Given the prolonged, strenuous exercise it was surprising that more horses did not show ulcers, but common practices on rides may be why. Many endurance riders feed alfalfa, which has an excellent buffering effect in the stomach. Beet pulp is another favorite and remains in the stomach longer than other types of feed. Allowing the horse to stop for water at every opportunity will also at least temporarily dilute the acidity.
Our field-trial horses included both horses with a documented history of gastric ulcerations and horses with symptoms suggestive of ulcers. As we stated, symptoms alone aren’t enough to make an ulcer diagnosis. In addition, other digestive upsets, particularly from high grain feeding or poor digestive efficiency, may cause similar symptoms. However, since poor digestive efficiency or overfeeding will likely result in drop in pH in the large intestine and some irritation of the mucosa there, it’s possible that many of these products could be of benefit under those conditions as well. (The response to these products was judged solely on the basis of symptomatic control and doesn’t necessarily correlate with actual healing.)
We found the antacid products were the most consistently effective in providing symptomatic relief for the greatest number of horses. Best results are obtained when using liquids given by oral syringe for the first one to two weeks, minimum of two times/day, before each feed, preferably three to four times/day, as well as immediately before work. The appetites of the horses improve within one to four days and most rapidly with intensive treatment.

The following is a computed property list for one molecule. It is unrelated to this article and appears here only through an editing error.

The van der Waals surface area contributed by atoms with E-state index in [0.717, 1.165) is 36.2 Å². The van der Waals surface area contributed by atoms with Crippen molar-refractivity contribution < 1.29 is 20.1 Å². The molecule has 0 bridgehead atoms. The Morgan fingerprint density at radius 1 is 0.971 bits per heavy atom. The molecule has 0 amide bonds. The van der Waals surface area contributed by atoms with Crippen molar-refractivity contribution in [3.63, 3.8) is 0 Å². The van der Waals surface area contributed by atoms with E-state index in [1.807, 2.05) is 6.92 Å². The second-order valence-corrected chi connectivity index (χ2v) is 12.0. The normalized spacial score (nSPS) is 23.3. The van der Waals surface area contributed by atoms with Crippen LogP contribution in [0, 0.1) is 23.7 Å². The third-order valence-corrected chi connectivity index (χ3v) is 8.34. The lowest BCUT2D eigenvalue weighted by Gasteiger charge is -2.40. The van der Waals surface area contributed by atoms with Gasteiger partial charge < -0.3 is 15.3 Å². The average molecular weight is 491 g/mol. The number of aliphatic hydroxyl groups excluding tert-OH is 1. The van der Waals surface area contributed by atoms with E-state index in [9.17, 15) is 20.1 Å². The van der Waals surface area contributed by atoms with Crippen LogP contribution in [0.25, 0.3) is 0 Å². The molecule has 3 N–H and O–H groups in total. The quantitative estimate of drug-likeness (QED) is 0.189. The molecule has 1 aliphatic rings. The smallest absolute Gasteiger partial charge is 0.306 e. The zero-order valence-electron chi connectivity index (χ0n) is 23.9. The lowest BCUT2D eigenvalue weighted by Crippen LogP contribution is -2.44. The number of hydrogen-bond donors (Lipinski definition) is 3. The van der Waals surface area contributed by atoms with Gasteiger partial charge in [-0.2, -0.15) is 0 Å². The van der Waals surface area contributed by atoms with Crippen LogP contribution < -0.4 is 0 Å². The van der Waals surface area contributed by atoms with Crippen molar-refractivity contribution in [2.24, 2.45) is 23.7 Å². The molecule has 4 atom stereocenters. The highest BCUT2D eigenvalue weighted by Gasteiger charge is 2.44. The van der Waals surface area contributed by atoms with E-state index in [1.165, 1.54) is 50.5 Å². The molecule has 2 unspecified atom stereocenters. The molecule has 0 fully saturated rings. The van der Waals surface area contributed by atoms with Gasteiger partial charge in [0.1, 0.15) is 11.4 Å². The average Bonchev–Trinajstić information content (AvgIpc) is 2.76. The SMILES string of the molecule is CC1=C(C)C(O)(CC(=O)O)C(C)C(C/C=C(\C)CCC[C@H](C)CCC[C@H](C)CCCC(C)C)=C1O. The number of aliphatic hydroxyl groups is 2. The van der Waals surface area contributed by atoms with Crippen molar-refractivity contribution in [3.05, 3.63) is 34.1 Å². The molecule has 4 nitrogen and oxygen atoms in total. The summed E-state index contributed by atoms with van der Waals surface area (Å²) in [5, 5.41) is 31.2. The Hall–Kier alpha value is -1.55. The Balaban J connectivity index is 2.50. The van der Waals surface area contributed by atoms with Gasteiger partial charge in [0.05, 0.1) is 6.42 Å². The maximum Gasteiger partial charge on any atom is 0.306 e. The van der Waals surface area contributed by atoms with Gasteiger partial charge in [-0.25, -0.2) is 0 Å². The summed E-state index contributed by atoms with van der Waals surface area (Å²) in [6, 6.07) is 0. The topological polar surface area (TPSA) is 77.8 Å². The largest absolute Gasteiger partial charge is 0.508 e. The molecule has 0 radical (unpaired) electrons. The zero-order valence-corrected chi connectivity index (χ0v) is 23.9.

Studies on the use of antacids in horses usually call for much higher doses than we found effective for control of symptoms. However, those studies are focusing on the dose required to decrease acidity in a horse that has been fasted, while our horses were allowed constant access to hay and offered concentrate on their regular schedules. Since the presence of food in the stomach also has a buffering effect, this may explain the lower effective doses.
It’s important in choosing a product for long-term use that it doesn’t upset your horse’s nutritional balances/intake. For example, magnesium is a common ingredient in many of these formulations. While low dietary magnesium can be a cause of excitability/nervousness in horses, overdoing magnesium can cause the same symptom, as it inhibits the absorption of calcium. Too little calcium can also cause nervousness, bone weakening, achy and weak muscles and abnormal heart rhythms. The proper Ca:Mg ratio is 2.5:1.
As with any illness/disorder, always consult with your veterinarian first before instituting any treatment program.
Our favorite liquid antacid was U-Gard Solution. Other liquids performed similarly at equiv alent or higher dosages, but U-Gard then beat them on price. Similar rapid results were obtained with Stomach Soother (use cautiously if horse is showing severe symptoms and largely off feed), G.U.T. paste and Rapid Response.
These are much more expensive than the liquid antacids, and they avoid the possible calming effect seen with the high-dose calcium or calcium/magnesium products. The G.U.T. is less costly than Rapid Response, but Rapid Response doubles as an effective joint supplement.
If liquids/pastes aren’t a good choice, and for follow-up after a course of liquids or paste once the horse is eating well, powders are convenient. Again, the U-Gard 2X gets the nod for effectiveness and being most economical.
When prolonged symptom control is needed, effects of the antacids on the calcium/phosphorus/magnesium balance of the diet should be considered. To avoid the possible need to correct for mineral imbalances, consider using G.U.T powder or one of the herbal formulations.